Medical Marijuana Does Not Mean Access for All


I try not to take things for granted. Though, by living in California for most of my life, I have been extremely fortunate to have access to high quality marijuana without worry. Medical marijuana was legalized here almost two decades ago. Recreational marijuana has been decriminalized for the most part statewide, resulting in a fine with no jail time depending on amount while many Northern California cities have either further reduced marijuana-related punishments or de-prioritized marijuana arrests.

Essentially, I have been able to operate in and around my hometown without worry from law enforcement my entire life. That kind of legislation has bred a certain level of acceptance even from those who do not partake. It can get me into a bit of trouble when I branch out from my comfort zone — either traveling internationally or between states — from sometimes acting a bit too cavalier. When catching a quick buzz at a rest stop, friends remind me, "You can't just do that here!" Oh, right, jail time.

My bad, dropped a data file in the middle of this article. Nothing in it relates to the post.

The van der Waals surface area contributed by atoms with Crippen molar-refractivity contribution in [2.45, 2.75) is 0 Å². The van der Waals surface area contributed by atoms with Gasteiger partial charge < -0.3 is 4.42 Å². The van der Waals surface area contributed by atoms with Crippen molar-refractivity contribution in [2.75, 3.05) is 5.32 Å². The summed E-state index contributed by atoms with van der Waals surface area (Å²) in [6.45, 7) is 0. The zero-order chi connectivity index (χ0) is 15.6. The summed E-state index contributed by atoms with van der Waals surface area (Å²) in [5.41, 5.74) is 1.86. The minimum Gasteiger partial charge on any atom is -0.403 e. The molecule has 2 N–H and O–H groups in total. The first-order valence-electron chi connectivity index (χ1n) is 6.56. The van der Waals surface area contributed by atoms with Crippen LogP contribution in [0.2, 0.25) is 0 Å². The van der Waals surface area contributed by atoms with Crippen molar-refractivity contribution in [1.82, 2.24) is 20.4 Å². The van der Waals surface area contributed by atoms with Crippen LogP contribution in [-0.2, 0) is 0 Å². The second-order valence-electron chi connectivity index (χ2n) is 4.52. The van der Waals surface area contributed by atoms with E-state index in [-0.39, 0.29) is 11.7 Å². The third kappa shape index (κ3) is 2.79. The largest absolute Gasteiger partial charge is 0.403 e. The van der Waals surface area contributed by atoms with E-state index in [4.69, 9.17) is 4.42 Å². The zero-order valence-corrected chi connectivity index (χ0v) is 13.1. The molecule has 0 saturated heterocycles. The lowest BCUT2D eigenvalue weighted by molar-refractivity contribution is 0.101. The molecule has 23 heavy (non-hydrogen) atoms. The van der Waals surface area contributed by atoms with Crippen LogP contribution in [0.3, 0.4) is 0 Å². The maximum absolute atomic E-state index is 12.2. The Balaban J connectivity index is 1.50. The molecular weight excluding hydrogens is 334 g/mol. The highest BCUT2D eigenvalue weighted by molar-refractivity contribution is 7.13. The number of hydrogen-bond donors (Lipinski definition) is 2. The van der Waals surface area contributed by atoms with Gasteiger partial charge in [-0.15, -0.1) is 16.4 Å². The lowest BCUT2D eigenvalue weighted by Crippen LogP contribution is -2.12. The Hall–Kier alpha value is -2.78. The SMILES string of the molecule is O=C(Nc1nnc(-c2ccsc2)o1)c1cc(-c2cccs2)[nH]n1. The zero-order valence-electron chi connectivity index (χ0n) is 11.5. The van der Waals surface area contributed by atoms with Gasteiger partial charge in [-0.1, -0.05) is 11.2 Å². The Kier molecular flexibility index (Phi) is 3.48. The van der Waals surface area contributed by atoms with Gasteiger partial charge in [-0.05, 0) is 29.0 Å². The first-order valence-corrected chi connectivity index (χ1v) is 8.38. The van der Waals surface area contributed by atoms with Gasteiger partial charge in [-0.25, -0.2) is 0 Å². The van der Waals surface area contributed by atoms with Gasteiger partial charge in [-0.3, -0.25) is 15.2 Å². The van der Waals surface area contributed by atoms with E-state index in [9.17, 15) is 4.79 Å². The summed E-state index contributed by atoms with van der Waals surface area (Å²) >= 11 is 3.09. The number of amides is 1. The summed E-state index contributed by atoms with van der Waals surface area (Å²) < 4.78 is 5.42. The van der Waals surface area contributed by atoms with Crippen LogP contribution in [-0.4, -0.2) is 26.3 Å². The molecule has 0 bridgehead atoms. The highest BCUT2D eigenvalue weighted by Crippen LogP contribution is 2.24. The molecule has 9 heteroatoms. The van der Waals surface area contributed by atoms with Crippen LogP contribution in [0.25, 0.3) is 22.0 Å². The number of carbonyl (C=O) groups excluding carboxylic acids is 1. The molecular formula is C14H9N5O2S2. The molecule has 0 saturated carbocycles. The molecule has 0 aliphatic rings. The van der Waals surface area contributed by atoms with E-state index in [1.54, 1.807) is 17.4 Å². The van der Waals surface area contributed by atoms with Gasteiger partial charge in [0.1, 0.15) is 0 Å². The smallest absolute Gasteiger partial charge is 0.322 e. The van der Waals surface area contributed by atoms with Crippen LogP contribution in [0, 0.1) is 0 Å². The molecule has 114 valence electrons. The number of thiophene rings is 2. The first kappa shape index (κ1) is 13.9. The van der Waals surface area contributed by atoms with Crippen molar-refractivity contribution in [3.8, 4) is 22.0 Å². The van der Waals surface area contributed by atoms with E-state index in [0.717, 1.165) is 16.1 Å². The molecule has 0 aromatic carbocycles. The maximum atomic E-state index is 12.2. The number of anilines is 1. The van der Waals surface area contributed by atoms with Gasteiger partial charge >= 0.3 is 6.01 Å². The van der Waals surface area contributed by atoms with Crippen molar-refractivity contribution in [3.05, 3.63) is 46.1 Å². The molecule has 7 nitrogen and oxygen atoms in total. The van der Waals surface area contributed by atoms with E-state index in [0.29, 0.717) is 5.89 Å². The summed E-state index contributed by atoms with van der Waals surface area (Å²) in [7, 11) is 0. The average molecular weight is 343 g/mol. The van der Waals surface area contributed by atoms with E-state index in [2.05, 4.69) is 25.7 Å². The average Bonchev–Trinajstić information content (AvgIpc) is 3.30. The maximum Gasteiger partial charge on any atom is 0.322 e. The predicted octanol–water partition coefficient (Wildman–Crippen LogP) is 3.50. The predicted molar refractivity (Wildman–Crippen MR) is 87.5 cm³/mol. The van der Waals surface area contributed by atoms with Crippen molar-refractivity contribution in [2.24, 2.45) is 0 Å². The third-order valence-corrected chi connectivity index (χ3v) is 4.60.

Thankfully, marijuana is gaining acceptance both medically and recreationally across the nation. The problem, though, is that even when legalized, it still feels a bit like the Wild West for some. Even in California. Los Angeles went a little crazy with medical marijuana. More often than not, clubs were not operating with the correct permits, leading to a massive countywide crackdown.

In Newport Beach, medical marijuana clubs were never permitted, though patients managed access through delivery services. A new ordinance has already banned that ability, thanks to Gov. Jerry Brown's Medical Marijuana Regulation and Safety Act (not in effect until Jan. 1, 2018) — statewide licensing and regulation of MMJ — that makes the state the lone authority unless municipalities "quickly" enact their own regulation or bans. Patients will now have to resort to other methods.

The state of medical marijuana access is worse elsewhere. New Mexico has had it legalized since 2007, but increased availability has stagnated for patients, leaving zero dispensaries in the western part of the state and leaving them to depend on deliveries from hours away. Medical marijuana users are forced to pay a premium for a meeting spot — most often at a rest stop or burger chain — that leaves them highly exposed. 

Man, you would be crazy not to buy from a black-market dealer instead.